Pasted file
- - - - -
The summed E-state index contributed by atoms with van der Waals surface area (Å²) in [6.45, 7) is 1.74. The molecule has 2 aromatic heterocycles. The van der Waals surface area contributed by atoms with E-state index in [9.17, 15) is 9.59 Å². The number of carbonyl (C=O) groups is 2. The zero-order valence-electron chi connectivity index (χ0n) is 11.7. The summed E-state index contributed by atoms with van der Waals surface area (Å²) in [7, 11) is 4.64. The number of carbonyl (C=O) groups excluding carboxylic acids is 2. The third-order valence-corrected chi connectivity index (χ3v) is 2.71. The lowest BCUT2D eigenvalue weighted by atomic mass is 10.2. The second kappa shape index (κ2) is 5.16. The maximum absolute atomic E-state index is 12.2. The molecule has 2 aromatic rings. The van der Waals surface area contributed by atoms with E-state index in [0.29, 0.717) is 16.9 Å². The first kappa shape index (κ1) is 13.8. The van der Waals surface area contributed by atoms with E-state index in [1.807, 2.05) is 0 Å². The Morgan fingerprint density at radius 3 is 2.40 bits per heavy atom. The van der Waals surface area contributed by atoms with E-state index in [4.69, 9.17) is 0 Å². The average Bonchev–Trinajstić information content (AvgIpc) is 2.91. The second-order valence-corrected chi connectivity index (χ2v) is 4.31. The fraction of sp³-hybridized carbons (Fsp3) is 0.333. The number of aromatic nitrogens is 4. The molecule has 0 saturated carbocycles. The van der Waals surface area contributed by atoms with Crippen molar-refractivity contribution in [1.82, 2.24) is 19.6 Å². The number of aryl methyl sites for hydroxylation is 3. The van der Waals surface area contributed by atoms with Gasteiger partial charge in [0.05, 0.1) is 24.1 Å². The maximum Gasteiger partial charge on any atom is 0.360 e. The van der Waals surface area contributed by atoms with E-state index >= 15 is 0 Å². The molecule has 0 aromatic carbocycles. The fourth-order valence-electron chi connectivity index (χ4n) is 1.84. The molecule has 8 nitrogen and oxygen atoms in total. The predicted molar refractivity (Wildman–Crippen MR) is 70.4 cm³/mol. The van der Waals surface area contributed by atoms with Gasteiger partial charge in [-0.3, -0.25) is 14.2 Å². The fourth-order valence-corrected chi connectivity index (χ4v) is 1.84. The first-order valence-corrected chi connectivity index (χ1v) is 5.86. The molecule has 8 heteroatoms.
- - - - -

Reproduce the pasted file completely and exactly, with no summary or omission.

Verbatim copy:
The summed E-state index contributed by atoms with van der Waals surface area (Å²) in [6.45, 7) is 1.74. The molecule has 2 aromatic heterocycles. The van der Waals surface area contributed by atoms with E-state index in [9.17, 15) is 9.59 Å². The number of carbonyl (C=O) groups is 2. The zero-order valence-electron chi connectivity index (χ0n) is 11.7. The summed E-state index contributed by atoms with van der Waals surface area (Å²) in [7, 11) is 4.64. The number of carbonyl (C=O) groups excluding carboxylic acids is 2. The third-order valence-corrected chi connectivity index (χ3v) is 2.71. The lowest BCUT2D eigenvalue weighted by atomic mass is 10.2. The second kappa shape index (κ2) is 5.16. The maximum absolute atomic E-state index is 12.2. The molecule has 2 aromatic rings. The van der Waals surface area contributed by atoms with E-state index in [0.29, 0.717) is 16.9 Å². The first kappa shape index (κ1) is 13.8. The van der Waals surface area contributed by atoms with E-state index in [1.807, 2.05) is 0 Å². The Morgan fingerprint density at radius 3 is 2.40 bits per heavy atom. The van der Waals surface area contributed by atoms with E-state index in [4.69, 9.17) is 0 Å². The average Bonchev–Trinajstić information content (AvgIpc) is 2.91. The second-order valence-corrected chi connectivity index (χ2v) is 4.31. The fraction of sp³-hybridized carbons (Fsp3) is 0.333. The number of aromatic nitrogens is 4. The molecule has 0 saturated carbocycles. The van der Waals surface area contributed by atoms with Crippen molar-refractivity contribution in [1.82, 2.24) is 19.6 Å². The number of aryl methyl sites for hydroxylation is 3. The van der Waals surface area contributed by atoms with Gasteiger partial charge in [0.05, 0.1) is 24.1 Å². The maximum Gasteiger partial charge on any atom is 0.360 e. The van der Waals surface area contributed by atoms with E-state index >= 15 is 0 Å². The molecule has 0 aromatic carbocycles. The fourth-order valence-electron chi connectivity index (χ4n) is 1.84. The molecule has 8 nitrogen and oxygen atoms in total. The predicted molar refractivity (Wildman–Crippen MR) is 70.4 cm³/mol. The van der Waals surface area contributed by atoms with Gasteiger partial charge in [-0.3, -0.25) is 14.2 Å². The fourth-order valence-corrected chi connectivity index (χ4v) is 1.84. The first-order valence-corrected chi connectivity index (χ1v) is 5.86. The molecule has 8 heteroatoms.